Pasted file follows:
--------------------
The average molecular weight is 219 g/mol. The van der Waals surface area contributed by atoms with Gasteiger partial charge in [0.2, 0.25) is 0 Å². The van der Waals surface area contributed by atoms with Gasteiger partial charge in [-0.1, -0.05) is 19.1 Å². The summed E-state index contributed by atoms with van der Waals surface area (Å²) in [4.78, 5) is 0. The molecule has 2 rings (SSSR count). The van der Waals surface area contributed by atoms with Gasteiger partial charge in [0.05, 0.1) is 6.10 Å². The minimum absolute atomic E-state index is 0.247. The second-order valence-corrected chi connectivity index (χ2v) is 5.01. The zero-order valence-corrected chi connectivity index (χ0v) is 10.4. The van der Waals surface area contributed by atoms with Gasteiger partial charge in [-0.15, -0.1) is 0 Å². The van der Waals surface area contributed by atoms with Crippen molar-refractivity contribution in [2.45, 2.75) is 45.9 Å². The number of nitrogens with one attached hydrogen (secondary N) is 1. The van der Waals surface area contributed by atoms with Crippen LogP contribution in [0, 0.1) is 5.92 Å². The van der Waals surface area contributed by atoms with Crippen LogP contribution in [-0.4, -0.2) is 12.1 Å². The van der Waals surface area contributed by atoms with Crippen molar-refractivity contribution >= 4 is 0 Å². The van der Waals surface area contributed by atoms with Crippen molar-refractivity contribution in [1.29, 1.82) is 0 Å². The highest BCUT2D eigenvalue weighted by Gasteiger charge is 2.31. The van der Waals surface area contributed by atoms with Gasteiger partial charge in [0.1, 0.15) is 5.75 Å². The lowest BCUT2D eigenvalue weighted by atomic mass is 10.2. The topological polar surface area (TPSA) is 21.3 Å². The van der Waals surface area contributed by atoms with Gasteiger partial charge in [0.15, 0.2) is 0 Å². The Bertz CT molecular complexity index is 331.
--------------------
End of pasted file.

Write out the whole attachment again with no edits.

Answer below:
The average molecular weight is 219 g/mol. The van der Waals surface area contributed by atoms with Gasteiger partial charge in [0.2, 0.25) is 0 Å². The van der Waals surface area contributed by atoms with Gasteiger partial charge in [-0.1, -0.05) is 19.1 Å². The summed E-state index contributed by atoms with van der Waals surface area (Å²) in [4.78, 5) is 0. The molecule has 2 rings (SSSR count). The van der Waals surface area contributed by atoms with Gasteiger partial charge in [0.05, 0.1) is 6.10 Å². The minimum absolute atomic E-state index is 0.247. The second-order valence-corrected chi connectivity index (χ2v) is 5.01. The zero-order valence-corrected chi connectivity index (χ0v) is 10.4. The van der Waals surface area contributed by atoms with Gasteiger partial charge in [-0.15, -0.1) is 0 Å². The van der Waals surface area contributed by atoms with Crippen molar-refractivity contribution in [2.45, 2.75) is 45.9 Å². The number of nitrogens with one attached hydrogen (secondary N) is 1. The van der Waals surface area contributed by atoms with Crippen LogP contribution in [0, 0.1) is 5.92 Å². The van der Waals surface area contributed by atoms with Crippen LogP contribution in [-0.4, -0.2) is 12.1 Å². The van der Waals surface area contributed by atoms with Crippen molar-refractivity contribution >= 4 is 0 Å². The van der Waals surface area contributed by atoms with Crippen molar-refractivity contribution in [1.29, 1.82) is 0 Å². The highest BCUT2D eigenvalue weighted by Gasteiger charge is 2.31. The van der Waals surface area contributed by atoms with Gasteiger partial charge in [0.1, 0.15) is 5.75 Å². The lowest BCUT2D eigenvalue weighted by atomic mass is 10.2. The topological polar surface area (TPSA) is 21.3 Å². The van der Waals surface area contributed by atoms with Gasteiger partial charge in [0.15, 0.2) is 0 Å². The Bertz CT molecular complexity index is 331.